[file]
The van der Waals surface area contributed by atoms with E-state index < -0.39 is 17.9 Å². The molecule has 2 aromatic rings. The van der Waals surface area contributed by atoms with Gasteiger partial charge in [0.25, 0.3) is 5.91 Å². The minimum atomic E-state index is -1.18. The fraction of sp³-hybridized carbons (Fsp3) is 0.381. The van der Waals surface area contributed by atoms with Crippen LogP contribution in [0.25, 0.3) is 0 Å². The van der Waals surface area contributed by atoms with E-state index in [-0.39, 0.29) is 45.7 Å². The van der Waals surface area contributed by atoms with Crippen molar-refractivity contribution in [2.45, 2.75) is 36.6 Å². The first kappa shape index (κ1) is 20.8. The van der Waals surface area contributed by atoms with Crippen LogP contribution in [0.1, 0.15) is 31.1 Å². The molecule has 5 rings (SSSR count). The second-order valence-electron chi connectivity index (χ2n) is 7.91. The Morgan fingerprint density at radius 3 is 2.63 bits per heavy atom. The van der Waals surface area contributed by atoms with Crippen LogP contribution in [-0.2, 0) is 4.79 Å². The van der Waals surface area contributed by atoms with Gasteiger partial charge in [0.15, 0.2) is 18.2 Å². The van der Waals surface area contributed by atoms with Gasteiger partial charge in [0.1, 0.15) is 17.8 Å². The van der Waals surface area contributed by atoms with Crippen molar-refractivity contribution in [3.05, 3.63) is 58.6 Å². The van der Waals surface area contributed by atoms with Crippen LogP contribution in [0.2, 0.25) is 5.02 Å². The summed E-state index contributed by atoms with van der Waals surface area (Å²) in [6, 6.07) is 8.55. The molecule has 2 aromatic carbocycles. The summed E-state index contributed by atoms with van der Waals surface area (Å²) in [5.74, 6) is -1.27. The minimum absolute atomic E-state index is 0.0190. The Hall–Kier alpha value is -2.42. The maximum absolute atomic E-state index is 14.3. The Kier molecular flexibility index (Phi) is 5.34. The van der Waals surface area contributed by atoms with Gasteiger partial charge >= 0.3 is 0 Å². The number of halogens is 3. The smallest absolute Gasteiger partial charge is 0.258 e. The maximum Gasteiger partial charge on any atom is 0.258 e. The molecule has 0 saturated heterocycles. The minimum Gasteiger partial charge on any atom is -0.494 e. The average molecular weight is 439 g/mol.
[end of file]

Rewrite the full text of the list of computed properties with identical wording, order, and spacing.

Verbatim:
The van der Waals surface area contributed by atoms with E-state index < -0.39 is 17.9 Å². The molecule has 2 aromatic rings. The van der Waals surface area contributed by atoms with Gasteiger partial charge in [0.25, 0.3) is 5.91 Å². The minimum atomic E-state index is -1.18. The fraction of sp³-hybridized carbons (Fsp3) is 0.381. The van der Waals surface area contributed by atoms with Crippen LogP contribution in [0.25, 0.3) is 0 Å². The van der Waals surface area contributed by atoms with E-state index in [-0.39, 0.29) is 45.7 Å². The van der Waals surface area contributed by atoms with Crippen molar-refractivity contribution in [2.45, 2.75) is 36.6 Å². The first kappa shape index (κ1) is 20.8. The van der Waals surface area contributed by atoms with Crippen LogP contribution in [0.1, 0.15) is 31.1 Å². The molecule has 5 rings (SSSR count). The second-order valence-electron chi connectivity index (χ2n) is 7.91. The Morgan fingerprint density at radius 3 is 2.63 bits per heavy atom. The van der Waals surface area contributed by atoms with Crippen LogP contribution in [-0.2, 0) is 4.79 Å². The van der Waals surface area contributed by atoms with Gasteiger partial charge in [0.15, 0.2) is 18.2 Å². The van der Waals surface area contributed by atoms with Gasteiger partial charge in [0.1, 0.15) is 17.8 Å². The van der Waals surface area contributed by atoms with Crippen molar-refractivity contribution in [3.05, 3.63) is 58.6 Å². The van der Waals surface area contributed by atoms with Crippen LogP contribution in [0.2, 0.25) is 5.02 Å². The summed E-state index contributed by atoms with van der Waals surface area (Å²) in [6, 6.07) is 8.55. The molecule has 2 aromatic carbocycles. The summed E-state index contributed by atoms with van der Waals surface area (Å²) in [5.74, 6) is -1.27. The minimum absolute atomic E-state index is 0.0190. The Hall–Kier alpha value is -2.42. The maximum absolute atomic E-state index is 14.3. The Kier molecular flexibility index (Phi) is 5.34. The van der Waals surface area contributed by atoms with Gasteiger partial charge >= 0.3 is 0 Å². The number of halogens is 3. The smallest absolute Gasteiger partial charge is 0.258 e. The maximum Gasteiger partial charge on any atom is 0.258 e. The molecule has 0 saturated heterocycles. The minimum Gasteiger partial charge on any atom is -0.494 e. The average molecular weight is 439 g/mol.